The County wants you to know about District Elections

Since this is Orange County and since the primaries are already over, it's easy to think that the November election will be another ho-hum approval of the Democratic slate. This year that is not the case. In addition to a very competitive judicial race, Orange County voters will be asked to weigh in on a ballot measure to change the way we elect County Commissioners.

While I am quite ambivalent about this proposal, the County is not. They have appointed a District Election Education Committee (meeting Wednesday 10/18 at 5 pm at the OWASA building on Jones Ferry Road), will be holding two public forums on the proposal (7pm 10/18 at OWASA in Carrboro & 7pm 11/1/06 at Battle Courtroom in Hillsborough, and have established a website (!

In 1954 the Orange County Board of Commissioners was expanded from three members to five members. Prior to and since that time, Commissioners have been elected “at large,” which means all registered Orange County voters could select from all candidates.

On November 7, 2006, the people of Orange County will decide if there will be changes in the way in which the Board of Commissioners is constituted and elected.

A referendum proposes to increase the Board from five to seven members. This same referendum splits Orange County into two voting districts.

District 1 would consist of the southern two-thirds of Chapel Hill Township. The divider line generally runs along I-40 east of Hwy 86 and the Chapel Hill – Carrboro School District boundary west of Hwy 86. (A detailed description of the boundary is contained in the wording of the referendum.)

District 2 would be the remainder of Orange County.

Three Board members would reside in District 1, two members would reside in District 2, and two members would be elected At-Large and may live anywhere in Orange County.

In the Primary Election, only residents of a District may vote for the Commissioner candidate or candidates of their political party who reside in that District and seek to represent that District.

All eligible voters in Orange County may vote in the Primary for At-Large candidates of their political party.

For the General Election, all Orange County voters can vote for the candidate(s) to represent District 1, District 2, and At-Large.

Commissioners would continue to serve four-year terms staggered with approximately one-half of the Board members elected every two years.
- Orange County
Board of County Commissioners District Election Information for November 7, 2006 Referendum

Unfortunately with only 2 districts covering the entire county, it won't change very much. I am personally torn between feeling a strong need for change and feeling that this proposal is ineffective and that approving it will reduce the possibility of ever changing the system again for at least 10-20 years.



Thank you Mark. IANAL but I did discuss this last night with the County's - I explained I thought that the requirements would be identical to the current scheme and that the primaries were a moot point.

That said, how will the apportionment work? How does an independent select and run within their district - how for at-large?

One last point on the signing requirement. If the 2006 primaries had been districted, and using the School Board results as a rough barometer for determining 2006's participation, 3558 votes (the require # of signatures for getting on the ballot) would've been enough to get you elected to District 2.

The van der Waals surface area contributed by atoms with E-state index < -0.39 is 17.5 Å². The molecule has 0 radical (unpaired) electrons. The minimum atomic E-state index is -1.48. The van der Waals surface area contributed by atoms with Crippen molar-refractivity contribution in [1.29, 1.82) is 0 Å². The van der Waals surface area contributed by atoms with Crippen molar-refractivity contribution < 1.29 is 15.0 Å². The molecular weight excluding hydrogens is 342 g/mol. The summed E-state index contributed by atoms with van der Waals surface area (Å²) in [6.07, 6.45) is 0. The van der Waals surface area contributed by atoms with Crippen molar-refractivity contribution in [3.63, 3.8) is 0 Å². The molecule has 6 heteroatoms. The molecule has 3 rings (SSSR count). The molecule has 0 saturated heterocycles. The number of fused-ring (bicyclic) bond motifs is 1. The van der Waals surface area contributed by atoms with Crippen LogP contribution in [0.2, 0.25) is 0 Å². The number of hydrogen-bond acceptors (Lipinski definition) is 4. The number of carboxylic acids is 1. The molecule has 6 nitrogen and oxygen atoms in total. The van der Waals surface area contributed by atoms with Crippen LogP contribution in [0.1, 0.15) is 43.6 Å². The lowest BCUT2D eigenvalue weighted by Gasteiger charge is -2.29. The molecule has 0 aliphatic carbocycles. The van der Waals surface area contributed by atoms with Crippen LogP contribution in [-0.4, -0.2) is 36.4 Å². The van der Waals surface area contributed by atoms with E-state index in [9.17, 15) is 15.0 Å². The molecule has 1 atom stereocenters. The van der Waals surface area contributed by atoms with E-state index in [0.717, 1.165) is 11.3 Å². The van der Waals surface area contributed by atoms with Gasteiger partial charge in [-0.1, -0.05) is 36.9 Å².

I'd call that a rather onerous requirement and a disenfranchising obstacle.

WillR, after the forum I went home and researched the unaffiliated candidate filing rules. After reading NC General Statute sec. 163-122, I conclude that in order to run as an unaffiliated County Commissioner candidate a person would need signatures from 4% of the 88,944 registered voters in Orange County, regardless of whether you run for a district seat or an at-large seat and that the necessary 3,558 signatures could come from registered voters living in any part of the county. This is and would be true regardless of the outcome of the referendum on Nov 7.

NCGS Sec. 163-122. Unaffiliated candidates nominated by petition.

(a) Procedure for Having Name Printed on Ballot as Unaffiliated
Candidate. – Any qualified voter who seeks to have his name printed on the
general election ballot as an unaffiliated candidate shall:

. . .

(3) If the office is a county office or a single county legislative
district, file written petitions with the chairman or director of the county
board of elections supporting his candidacy for a specified county office.
These petitions must be filed with the county board of elections on or
before 12:00 noon on the last Friday in June preceding the general election
and must be signed by qualified voters of the county equal in number to four
percent (4%) of the total number of registered voters in the county as
reflected by the voter registration records of the State Board of Elections
as of January 1 of the year in which the general election is to be held,
except if the office is for a district consisting of less than the entire
county and only the voters in that district vote for that office, the
petitions must be signed by qualified voters of the district equal in number
to four percent (4%) of the total number of voters in the district according
to the voter registration records of the State Board of Elections as of
January 1 of the year in which the general election is to be held. Each
petition shall be presented to the chairman or director of the county board
of elections. The chairman shall examine, or cause to be examined, the names
on the petition and the procedure for certification shall be the same as
specified in (1) above.